We worked on this project as early access HoloLens developers, and were quite literally pioneers in brand new territory. As we began to explore our questions using HoloLens, we worked with a range of brainstorming and ideation techniques, including post-it slams, whiteboard diagrams, 2D sketches, cardboard models, wireframes, and primitive 3D prototypes. We used a fast, iterative approach and aimed to sketch 3-dimensionally, fail fast, and gain insight from each iteration.
Concluding our exploratory brainstorming and ideation process, we arrived at our objective: to prototype a holographic futures trading workstation that increases efficiency, insight into data, and collaboration opportunities for traders. We approached this goal through 5 focus areas: 2D-3D Workstation, Ambient Communication, Efficiency, 3D Data Visualization, and Collaboration.
First, we designed a 2D-3D holographic workstation that extends information-based computing into mixed reality. The physical workstation integrates 2D screen space; 3D holographic docking space; keyboard, mouse, gaze, gesture and voice input – and complements existing Citi devices and workflows. The monitors on the left contain a financial news terminal, a staple to any trader. The monitors on the right contain traditional email, chat and general news applications. The Microsoft Surface tablet contains core components of Citi’s proprietary trading application, and the 3D holographic docking space above the Surface reinvents the trading workflow in a holographic format. The holographic display space has three tiers. The height of each tier corresponds to the height of the holographic frame on V1 HoloLens. The tiers are separated by physical shelves, which serve as holographic docking surfaces. The workstation is organized from top to bottom.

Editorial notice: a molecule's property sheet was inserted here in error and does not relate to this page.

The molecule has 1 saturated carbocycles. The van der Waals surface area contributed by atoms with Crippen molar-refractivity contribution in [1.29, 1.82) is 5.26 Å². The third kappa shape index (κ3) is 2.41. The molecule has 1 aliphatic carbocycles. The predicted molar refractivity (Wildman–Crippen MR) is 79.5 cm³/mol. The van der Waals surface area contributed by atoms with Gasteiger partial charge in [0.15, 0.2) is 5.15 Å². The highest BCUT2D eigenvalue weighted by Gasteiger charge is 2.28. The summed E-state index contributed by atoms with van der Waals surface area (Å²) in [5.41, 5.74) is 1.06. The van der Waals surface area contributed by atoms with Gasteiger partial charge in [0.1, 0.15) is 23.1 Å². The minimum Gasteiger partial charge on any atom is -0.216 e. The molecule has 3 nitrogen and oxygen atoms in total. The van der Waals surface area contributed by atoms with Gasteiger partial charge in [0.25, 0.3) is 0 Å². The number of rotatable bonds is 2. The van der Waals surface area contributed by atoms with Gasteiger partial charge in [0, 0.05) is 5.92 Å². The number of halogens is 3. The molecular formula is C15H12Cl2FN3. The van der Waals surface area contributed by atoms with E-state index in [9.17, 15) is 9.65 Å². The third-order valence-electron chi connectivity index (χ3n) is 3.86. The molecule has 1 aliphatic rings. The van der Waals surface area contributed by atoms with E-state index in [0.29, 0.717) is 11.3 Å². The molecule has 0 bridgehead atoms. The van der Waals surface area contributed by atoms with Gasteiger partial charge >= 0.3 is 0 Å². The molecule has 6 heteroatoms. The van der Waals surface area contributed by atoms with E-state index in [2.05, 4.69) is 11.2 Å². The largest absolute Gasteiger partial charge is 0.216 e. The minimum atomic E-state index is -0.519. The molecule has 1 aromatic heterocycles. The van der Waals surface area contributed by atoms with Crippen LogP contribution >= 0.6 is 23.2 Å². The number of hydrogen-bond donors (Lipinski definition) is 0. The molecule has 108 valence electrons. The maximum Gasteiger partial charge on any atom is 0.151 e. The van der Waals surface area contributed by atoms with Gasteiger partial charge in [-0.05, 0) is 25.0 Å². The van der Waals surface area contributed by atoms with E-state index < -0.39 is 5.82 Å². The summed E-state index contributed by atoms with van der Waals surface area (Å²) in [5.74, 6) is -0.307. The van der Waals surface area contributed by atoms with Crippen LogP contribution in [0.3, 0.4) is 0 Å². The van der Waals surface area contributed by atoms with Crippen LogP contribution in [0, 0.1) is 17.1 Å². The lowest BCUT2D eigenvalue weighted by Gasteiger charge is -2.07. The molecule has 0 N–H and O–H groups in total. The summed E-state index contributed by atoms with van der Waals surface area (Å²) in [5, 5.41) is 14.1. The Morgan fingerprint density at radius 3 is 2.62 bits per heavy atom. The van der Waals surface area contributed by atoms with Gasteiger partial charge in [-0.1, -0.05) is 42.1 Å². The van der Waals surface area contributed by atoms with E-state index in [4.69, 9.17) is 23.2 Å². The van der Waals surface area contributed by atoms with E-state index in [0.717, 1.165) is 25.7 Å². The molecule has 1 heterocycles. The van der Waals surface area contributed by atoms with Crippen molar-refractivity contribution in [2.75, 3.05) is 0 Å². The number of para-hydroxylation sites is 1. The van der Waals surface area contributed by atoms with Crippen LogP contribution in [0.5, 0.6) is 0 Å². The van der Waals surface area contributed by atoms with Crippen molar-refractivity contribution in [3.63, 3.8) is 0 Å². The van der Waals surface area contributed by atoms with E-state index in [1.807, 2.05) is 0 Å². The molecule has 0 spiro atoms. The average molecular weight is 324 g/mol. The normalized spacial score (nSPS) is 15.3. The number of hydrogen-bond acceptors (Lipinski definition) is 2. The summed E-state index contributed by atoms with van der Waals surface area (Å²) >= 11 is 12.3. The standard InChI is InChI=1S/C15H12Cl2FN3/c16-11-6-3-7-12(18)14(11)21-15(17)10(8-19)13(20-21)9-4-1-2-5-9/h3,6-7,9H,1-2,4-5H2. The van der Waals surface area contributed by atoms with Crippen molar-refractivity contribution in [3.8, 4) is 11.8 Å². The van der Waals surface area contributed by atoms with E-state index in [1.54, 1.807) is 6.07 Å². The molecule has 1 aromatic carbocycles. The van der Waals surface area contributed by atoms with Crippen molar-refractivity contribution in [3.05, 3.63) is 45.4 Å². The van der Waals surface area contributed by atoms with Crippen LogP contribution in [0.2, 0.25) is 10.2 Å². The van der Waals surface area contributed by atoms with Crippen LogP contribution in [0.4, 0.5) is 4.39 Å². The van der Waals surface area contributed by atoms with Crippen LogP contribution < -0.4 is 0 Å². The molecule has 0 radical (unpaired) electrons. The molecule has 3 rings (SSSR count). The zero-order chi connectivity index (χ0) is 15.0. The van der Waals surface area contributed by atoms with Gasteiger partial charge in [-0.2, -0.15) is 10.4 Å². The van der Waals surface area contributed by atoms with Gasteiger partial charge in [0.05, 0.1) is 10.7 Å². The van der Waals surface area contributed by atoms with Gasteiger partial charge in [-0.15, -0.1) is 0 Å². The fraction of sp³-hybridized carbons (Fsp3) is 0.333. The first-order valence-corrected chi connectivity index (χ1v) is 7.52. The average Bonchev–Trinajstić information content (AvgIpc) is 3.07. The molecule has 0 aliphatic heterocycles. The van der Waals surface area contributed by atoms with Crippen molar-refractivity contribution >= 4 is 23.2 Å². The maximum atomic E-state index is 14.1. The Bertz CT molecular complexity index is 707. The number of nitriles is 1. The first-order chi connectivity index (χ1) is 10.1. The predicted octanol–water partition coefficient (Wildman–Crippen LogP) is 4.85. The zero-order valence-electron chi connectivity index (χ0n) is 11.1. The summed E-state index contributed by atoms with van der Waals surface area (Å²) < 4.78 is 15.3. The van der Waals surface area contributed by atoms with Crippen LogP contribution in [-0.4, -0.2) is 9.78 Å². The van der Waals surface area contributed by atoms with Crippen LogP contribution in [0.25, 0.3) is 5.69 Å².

The top tier gives the trader a birds eye view of the what’s happening in the market. Citi traders work with hundreds of financial instruments. Each instrument is represented by a sphere and is grouped into an asset class, which we’ve color coded. Sphere volume corresponds to market volume for a particular future, and particle clouds correspond to clusters of trader activity, so a trader can quickly see where the action is in the market, and can zoom in for a closer look. This is designed to be an ambient, holistic picture of the market. It dynamically updates and hovers at the top of the workstation like a cloudscape or a kind of weather system from which a trader can organically detect overall market patterns and movements.
The middle tier allows the trader to navigate with efficiency and ease through the different asset classes using voice commands. The Z axis is used to filter and organize instruments spatially based on their relevance to the trader.
The holographic stage on the lower tier is where a trader focuses in on one trade. The holographic price tile is an expansion of the traditional 2D price tile on the Surface Pro. The 3D bar graph reflects real time trading at different price points on the financial instrument. Volumetric analytics add contextual information to traditional 2D graphing – making it easier for traders to gain insights on market performance and determine best strategies for executing a trade.
Holographic data can also be sized to immersive scale, and serve as a framework for collaboration and new forms of dialogue.